The Thinker: Seizing Smart Grids

By webadmin on 03:46 pm Apr 13, 2012
Category Archive

Sonita Lontoh

When people think about the smart grid — technology that brings things like power infrastructure into the digital age via computing, the Internet and automation — they generally think of affluent countries like the United States. But in fact the smart grid is becoming a part of everyday life around the globe, especially in Asia. Indonesia should be particularly poised to use smart grid technology to solve a myriad of challenges: poor energy infrastructure; unreliable power sources and environmental degradation.

The enormous changes in energy policy and strategy throughout Asia makes it a perfect time for Indonesia to embrace the smart grid. Consider just a few recent regional developments.

Indonesia is home to 40 percent of the world’s known geothermal resources and offers opportunities in wind, solar, biomass  and hydropower. By 2025, one report states, Indonesia aims to install 6.7 gigawatts of new renewable energy capacity by increasing the proportion of renewables from 7 percent to 15 percent of total energy production.
While Indonesia’s geothermal energy capacity is estimated at 28 gigawatts, only 5 percent has been developed. There are proposals afoot to triple Indonesia’s electricity output by 2025 while reducing reliance on imported oil and switching to local coal, gas, and renewable and nuclear energy.

The changes come as both Indonesia and Asia in general experience considerable growth. The countries that make up the Asia-Pacific region hold about two-thirds of the world’s population and are set to become the largest economic region during the next two decades; by 2030, the Asian gross domestic product will eclipse that of the G-7 major industrial economies.

This demonstrates a clear need for strategies to generate, distribute and manage energy.

The smart grid is one of the answers. Why? It’s not just a digital meter that reads your personal power usage; it’s a new way of thinking about and using energy. If applied in Indonesia, smart grid technology could lead to far better regulation and use of power. This conserves precious natural resources and helps consumers save money.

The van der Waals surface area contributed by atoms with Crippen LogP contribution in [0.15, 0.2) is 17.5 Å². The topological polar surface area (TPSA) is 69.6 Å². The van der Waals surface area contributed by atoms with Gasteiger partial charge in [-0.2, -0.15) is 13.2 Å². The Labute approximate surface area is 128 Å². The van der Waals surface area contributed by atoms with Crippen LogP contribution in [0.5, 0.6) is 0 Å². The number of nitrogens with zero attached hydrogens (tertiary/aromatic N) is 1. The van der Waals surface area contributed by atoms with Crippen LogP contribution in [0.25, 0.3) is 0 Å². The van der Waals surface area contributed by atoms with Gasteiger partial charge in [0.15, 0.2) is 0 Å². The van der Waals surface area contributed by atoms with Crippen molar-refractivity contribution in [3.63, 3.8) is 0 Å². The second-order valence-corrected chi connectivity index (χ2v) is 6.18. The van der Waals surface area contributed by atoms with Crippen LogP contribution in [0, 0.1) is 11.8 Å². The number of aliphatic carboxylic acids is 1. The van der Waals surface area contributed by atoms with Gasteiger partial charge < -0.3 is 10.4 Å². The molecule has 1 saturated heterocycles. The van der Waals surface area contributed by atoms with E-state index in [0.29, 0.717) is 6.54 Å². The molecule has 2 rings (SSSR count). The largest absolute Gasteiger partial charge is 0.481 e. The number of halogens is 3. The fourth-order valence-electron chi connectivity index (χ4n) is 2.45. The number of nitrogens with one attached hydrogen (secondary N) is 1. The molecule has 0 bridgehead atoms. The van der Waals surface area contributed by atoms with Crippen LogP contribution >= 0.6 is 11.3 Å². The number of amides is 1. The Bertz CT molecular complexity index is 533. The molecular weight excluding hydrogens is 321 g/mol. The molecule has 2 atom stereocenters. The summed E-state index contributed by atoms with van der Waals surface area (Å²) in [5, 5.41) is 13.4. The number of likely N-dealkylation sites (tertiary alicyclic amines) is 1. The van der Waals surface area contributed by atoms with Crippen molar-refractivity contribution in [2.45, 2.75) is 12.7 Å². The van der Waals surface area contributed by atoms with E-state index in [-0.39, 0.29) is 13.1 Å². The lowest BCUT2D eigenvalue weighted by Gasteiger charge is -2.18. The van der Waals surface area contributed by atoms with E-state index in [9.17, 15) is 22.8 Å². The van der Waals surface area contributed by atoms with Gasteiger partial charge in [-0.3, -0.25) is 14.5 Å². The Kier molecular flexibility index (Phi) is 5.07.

Second, a smart grid system is far more attuned to potential energy problems or shortages and could prevent significant problems like blackouts or brownouts. Another advantage is that smart grid systems have the potential to allow Indonesian consumers to install solar panels, produce extra energy from their homes and save money if they create more than they use.

It won’t be easy. There are strategic challenges like increasing kilowatt-hours to support growth. And there are environmental challenges like lowering harmful emissions. But if used the right way, an intelligent infrastructure can help Indonesia by maximizing the energy life cycle from production to consumption. Just like hybrid cars maximize fuel efficiency to travel more effectively with less cost, countries that maximize their own energy efficiency can grow more effectively with less cost.

Smart grid capabilities in Indonesia will also help bring consumers (private, commercial or industrial) into the decision mix to balance supply and demand. Everyone needs to be involved when it comes to critical energy decisions affected by ecological pressures, natural disasters and even terrorism.

President Susilo Bambang Yudhoyono has asked Indonesian industrialists to take innovative initiatives in energy to answer the challenges of population growth in the country and the world. His support is crucial for Indonesia to capitalize on renewable energy. It shouldn’t stop there; we all should strive to become a world leader in smart grid technology.

It’s time to act so Indonesia’s future can be both prosperous and green. The county has inadequate energy infrastructure given its growth projections. Energy generation projections for Asian countries outstrip the global projections by a factor of almost three. Global generation is projected to increase by over 70 percent through 2030 while Asian countries are projecting an increase of 200 percent.

Indonesia shouldn’t be discouraged by these challenges — the time to act is now.

Sonita Lontoh is an executive at Trilliant, a venture-backed smart grid company in Silicon Valley. She is a graduate of MIT, UC Berkeley and the Kellogg School of Management. Follow her on Twitter @slontoh.